FORT MYERS, Fla. — As Lee County continues to recover following hurricane Ian, developers are looking toward the future of Fort Myers.
Multiple high rise residential areas are coming to downtown Fort Myers to meet the high demand for housing in the upcoming years.
Walking around the empty lot of where the Irving, which is a multifamily high rise with 98 units will be, Hurricane Ian still lingers for development companies who are bringing high rises along the Caloosahatchee River. Ryan Anderson, the Vice President of Development of Alzada Company compared the construction for high rises from years ago to now. His building is currently permitted under the 2020 Florida Building Code (FBC), because the updated FBC won't go into effect until 2024.
"A lot of the older construction before the Florida Building Code went into place, they saw a lot of catastrophic damage. As for the new stuff coming online, they didn't have any structural damage," Anderson said.
Many of the developers over the new high-rise projects that are coming to downtown Fort Myers explained that since they are new they have the opportunity to build up and put provisions in place to combat the issues from a potential storm.
However, residents who live in the older high rises on the river say it's pretty concerning that their building isn't elevated.
"The people who lived on the first floor of my building had water coming in," said Gary Schupp, a downtown Fort Myers resident.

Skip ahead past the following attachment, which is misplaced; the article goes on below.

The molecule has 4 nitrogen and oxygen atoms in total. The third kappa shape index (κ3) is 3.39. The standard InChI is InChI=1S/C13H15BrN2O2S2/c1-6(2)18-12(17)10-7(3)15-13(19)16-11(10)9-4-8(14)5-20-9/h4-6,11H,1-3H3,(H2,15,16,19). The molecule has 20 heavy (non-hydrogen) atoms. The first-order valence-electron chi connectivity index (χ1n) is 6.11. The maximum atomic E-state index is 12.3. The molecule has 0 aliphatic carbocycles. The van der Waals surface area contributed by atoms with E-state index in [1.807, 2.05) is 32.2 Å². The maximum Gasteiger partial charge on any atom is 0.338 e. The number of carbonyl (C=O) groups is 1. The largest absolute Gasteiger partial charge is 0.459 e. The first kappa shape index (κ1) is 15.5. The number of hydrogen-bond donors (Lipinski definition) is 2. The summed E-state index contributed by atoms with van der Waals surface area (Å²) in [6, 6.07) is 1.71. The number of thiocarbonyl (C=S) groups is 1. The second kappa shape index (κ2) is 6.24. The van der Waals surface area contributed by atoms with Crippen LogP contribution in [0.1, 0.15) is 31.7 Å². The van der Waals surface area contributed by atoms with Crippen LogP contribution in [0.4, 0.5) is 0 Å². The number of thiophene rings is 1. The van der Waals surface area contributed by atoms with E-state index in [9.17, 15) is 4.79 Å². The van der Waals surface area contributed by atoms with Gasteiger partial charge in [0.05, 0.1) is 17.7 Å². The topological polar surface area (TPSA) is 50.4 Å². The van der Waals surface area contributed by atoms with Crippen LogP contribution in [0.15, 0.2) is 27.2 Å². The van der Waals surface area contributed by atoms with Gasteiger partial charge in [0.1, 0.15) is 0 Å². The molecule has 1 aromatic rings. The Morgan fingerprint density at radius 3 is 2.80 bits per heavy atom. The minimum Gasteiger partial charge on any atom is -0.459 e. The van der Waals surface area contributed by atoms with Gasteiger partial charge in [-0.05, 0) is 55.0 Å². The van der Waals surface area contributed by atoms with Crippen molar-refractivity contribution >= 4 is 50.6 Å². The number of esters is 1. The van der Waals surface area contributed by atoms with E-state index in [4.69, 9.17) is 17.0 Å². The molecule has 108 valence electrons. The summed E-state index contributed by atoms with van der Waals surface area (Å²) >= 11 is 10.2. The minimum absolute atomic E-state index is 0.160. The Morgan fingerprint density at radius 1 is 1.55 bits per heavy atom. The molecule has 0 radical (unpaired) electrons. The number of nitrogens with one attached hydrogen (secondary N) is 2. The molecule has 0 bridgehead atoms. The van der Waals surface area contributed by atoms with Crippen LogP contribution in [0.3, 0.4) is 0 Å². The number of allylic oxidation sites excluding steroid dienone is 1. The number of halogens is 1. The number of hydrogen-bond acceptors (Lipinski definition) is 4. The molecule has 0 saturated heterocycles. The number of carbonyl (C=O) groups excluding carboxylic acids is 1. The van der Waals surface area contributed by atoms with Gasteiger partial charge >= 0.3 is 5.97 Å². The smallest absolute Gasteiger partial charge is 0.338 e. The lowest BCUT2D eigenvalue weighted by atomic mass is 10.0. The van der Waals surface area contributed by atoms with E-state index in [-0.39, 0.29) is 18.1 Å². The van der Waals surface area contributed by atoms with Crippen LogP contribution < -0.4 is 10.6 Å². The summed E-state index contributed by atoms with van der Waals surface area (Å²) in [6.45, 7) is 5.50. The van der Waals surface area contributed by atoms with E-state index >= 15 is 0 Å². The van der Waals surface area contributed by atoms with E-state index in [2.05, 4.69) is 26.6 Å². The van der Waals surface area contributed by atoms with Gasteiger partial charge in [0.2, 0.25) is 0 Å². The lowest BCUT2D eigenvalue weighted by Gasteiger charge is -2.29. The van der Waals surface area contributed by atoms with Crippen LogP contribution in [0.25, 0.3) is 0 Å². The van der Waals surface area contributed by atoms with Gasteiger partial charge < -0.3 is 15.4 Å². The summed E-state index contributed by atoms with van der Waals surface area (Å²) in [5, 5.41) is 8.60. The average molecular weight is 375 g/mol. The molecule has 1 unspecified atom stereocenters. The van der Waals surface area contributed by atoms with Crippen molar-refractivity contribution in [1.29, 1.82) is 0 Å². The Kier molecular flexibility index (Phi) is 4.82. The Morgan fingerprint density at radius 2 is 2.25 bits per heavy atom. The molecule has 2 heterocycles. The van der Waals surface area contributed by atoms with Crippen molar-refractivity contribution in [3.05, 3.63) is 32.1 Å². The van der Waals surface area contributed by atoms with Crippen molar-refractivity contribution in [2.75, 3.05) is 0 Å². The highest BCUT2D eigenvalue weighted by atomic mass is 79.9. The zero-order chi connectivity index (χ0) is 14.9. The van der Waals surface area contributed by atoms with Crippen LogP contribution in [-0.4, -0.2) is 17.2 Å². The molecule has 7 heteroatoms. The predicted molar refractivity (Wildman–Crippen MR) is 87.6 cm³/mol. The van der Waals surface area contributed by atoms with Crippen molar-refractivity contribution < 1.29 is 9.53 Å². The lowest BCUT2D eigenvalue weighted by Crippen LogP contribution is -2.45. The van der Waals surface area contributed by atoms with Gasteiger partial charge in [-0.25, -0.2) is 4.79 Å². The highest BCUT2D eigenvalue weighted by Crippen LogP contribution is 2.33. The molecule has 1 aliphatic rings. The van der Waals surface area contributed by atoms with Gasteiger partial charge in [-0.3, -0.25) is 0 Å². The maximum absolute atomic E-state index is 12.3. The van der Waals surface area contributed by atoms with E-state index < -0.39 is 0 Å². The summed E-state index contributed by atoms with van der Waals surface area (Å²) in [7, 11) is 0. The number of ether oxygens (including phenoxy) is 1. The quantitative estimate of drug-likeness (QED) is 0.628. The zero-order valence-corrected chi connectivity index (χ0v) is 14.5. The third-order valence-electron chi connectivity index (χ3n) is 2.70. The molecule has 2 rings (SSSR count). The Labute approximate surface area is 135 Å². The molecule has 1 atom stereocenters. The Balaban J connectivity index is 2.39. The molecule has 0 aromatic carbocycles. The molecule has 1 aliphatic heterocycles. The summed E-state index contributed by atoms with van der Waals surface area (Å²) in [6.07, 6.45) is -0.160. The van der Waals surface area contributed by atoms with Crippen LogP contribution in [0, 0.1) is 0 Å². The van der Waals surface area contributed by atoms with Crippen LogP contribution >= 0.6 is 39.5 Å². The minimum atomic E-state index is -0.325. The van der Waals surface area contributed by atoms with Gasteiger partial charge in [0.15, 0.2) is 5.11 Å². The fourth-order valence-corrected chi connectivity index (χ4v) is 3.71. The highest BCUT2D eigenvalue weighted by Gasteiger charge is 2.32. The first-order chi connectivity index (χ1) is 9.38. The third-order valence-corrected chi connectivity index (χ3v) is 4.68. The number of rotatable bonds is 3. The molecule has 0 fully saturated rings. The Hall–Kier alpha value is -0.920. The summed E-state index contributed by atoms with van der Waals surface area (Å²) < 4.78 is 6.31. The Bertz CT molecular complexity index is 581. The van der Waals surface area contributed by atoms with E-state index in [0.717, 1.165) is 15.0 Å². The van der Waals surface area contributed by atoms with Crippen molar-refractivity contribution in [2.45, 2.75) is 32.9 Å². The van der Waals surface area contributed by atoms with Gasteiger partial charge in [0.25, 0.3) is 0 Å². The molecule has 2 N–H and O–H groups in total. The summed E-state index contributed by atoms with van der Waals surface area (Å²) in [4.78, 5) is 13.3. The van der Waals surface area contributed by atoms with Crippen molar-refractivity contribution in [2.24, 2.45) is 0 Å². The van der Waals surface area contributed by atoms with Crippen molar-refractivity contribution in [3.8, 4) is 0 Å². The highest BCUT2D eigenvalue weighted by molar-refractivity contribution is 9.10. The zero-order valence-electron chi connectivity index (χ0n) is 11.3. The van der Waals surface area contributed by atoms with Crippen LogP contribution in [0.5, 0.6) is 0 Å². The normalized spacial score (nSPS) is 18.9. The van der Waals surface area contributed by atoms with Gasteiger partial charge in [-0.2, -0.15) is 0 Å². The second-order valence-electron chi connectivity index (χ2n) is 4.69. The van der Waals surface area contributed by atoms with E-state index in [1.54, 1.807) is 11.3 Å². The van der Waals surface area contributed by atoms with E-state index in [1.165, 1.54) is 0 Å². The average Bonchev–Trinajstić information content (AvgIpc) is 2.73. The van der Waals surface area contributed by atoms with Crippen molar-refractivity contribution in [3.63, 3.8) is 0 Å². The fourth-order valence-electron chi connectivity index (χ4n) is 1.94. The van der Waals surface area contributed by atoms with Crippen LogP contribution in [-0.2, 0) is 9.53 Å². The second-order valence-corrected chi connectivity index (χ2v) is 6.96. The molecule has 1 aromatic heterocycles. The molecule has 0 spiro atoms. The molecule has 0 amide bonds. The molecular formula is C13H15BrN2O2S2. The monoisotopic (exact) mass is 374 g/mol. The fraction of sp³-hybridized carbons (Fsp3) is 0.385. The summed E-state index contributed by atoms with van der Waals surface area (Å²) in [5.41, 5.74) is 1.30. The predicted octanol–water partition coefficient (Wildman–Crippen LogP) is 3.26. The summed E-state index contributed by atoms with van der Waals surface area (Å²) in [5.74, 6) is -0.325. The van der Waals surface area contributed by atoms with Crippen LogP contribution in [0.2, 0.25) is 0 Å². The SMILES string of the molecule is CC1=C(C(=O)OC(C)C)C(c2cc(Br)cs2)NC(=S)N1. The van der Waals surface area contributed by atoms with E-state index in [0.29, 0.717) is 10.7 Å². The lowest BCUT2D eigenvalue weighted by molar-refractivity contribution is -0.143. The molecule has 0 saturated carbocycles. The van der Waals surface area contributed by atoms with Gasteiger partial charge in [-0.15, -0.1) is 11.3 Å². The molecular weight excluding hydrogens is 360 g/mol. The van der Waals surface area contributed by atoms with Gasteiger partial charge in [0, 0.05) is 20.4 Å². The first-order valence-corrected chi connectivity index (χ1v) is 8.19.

While downtown, Fox 4's Briana Brownlee met Gary and a few of his neighbors. One of Gary's neighbors explained how their building was built in the 60s and many residential units on the first floor were left with studs after Ian.
"They built my building many many years ago, they didn't have that rule back then," Gary said. "It's probably a good idea, especially out here."
When it comes to the new construction, Anderson said Alzada has a two-prong system for protection.
"We have a passive wet flooring system, where there are actually flood vents on the ground floor and the garage. The provisions are made to basically allow for it [water] to pass through the building without causing any damage.," Anderson said. "For where our lobby will be located, about 5 feet from where we are standing now, there will be dry proofing or mechanically fastened floodproofing panels, that will basically repeal the water away. And basically create a bathtub. And that system will basically protect the interior of the building."
For more information regarding the new high rises coming to downtown Fort Myers, click here.